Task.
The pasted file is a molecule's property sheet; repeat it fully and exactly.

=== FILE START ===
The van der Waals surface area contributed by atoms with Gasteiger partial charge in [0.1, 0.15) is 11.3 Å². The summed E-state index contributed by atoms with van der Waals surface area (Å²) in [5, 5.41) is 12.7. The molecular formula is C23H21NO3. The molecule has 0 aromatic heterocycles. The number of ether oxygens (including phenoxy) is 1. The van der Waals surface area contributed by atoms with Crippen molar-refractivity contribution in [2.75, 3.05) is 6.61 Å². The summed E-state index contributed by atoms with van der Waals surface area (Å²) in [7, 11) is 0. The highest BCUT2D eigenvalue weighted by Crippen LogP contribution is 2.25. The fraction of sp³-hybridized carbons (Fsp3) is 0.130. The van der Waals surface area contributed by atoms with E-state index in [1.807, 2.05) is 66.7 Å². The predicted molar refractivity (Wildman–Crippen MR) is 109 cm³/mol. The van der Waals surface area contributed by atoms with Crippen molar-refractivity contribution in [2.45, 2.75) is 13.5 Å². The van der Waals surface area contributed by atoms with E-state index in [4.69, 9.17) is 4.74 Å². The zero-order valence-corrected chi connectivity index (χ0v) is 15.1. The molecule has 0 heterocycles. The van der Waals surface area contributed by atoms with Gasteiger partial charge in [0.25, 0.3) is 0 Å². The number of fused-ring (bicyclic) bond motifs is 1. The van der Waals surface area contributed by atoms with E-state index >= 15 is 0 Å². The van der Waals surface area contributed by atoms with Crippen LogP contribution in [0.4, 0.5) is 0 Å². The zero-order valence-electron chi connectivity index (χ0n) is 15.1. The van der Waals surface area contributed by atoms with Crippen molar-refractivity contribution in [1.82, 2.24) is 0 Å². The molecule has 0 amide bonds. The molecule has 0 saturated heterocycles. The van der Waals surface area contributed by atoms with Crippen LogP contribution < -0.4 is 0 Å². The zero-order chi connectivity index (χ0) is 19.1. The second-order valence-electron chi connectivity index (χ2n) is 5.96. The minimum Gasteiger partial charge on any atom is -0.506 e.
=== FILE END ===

The van der Waals surface area contributed by atoms with Gasteiger partial charge in [0.1, 0.15) is 11.3 Å². The summed E-state index contributed by atoms with van der Waals surface area (Å²) in [5, 5.41) is 12.7. The molecular formula is C23H21NO3. The molecule has 0 aromatic heterocycles. The number of ether oxygens (including phenoxy) is 1. The van der Waals surface area contributed by atoms with Crippen molar-refractivity contribution in [2.75, 3.05) is 6.61 Å². The summed E-state index contributed by atoms with van der Waals surface area (Å²) in [7, 11) is 0. The highest BCUT2D eigenvalue weighted by Crippen LogP contribution is 2.25. The fraction of sp³-hybridized carbons (Fsp3) is 0.130. The van der Waals surface area contributed by atoms with E-state index in [1.807, 2.05) is 66.7 Å². The predicted molar refractivity (Wildman–Crippen MR) is 109 cm³/mol. The van der Waals surface area contributed by atoms with Crippen molar-refractivity contribution in [2.45, 2.75) is 13.5 Å². The van der Waals surface area contributed by atoms with E-state index in [4.69, 9.17) is 4.74 Å². The zero-order valence-corrected chi connectivity index (χ0v) is 15.1. The molecule has 0 heterocycles. The van der Waals surface area contributed by atoms with Gasteiger partial charge in [0.25, 0.3) is 0 Å². The number of fused-ring (bicyclic) bond motifs is 1. The van der Waals surface area contributed by atoms with E-state index >= 15 is 0 Å². The van der Waals surface area contributed by atoms with Crippen LogP contribution in [0.4, 0.5) is 0 Å². The zero-order valence-electron chi connectivity index (χ0n) is 15.1. The van der Waals surface area contributed by atoms with Crippen molar-refractivity contribution in [1.82, 2.24) is 0 Å². The molecule has 0 amide bonds. The molecule has 0 saturated heterocycles. The van der Waals surface area contributed by atoms with Crippen LogP contribution < -0.4 is 0 Å². The zero-order chi connectivity index (χ0) is 19.1. The second-order valence-electron chi connectivity index (χ2n) is 5.96. The minimum Gasteiger partial charge on any atom is -0.506 e.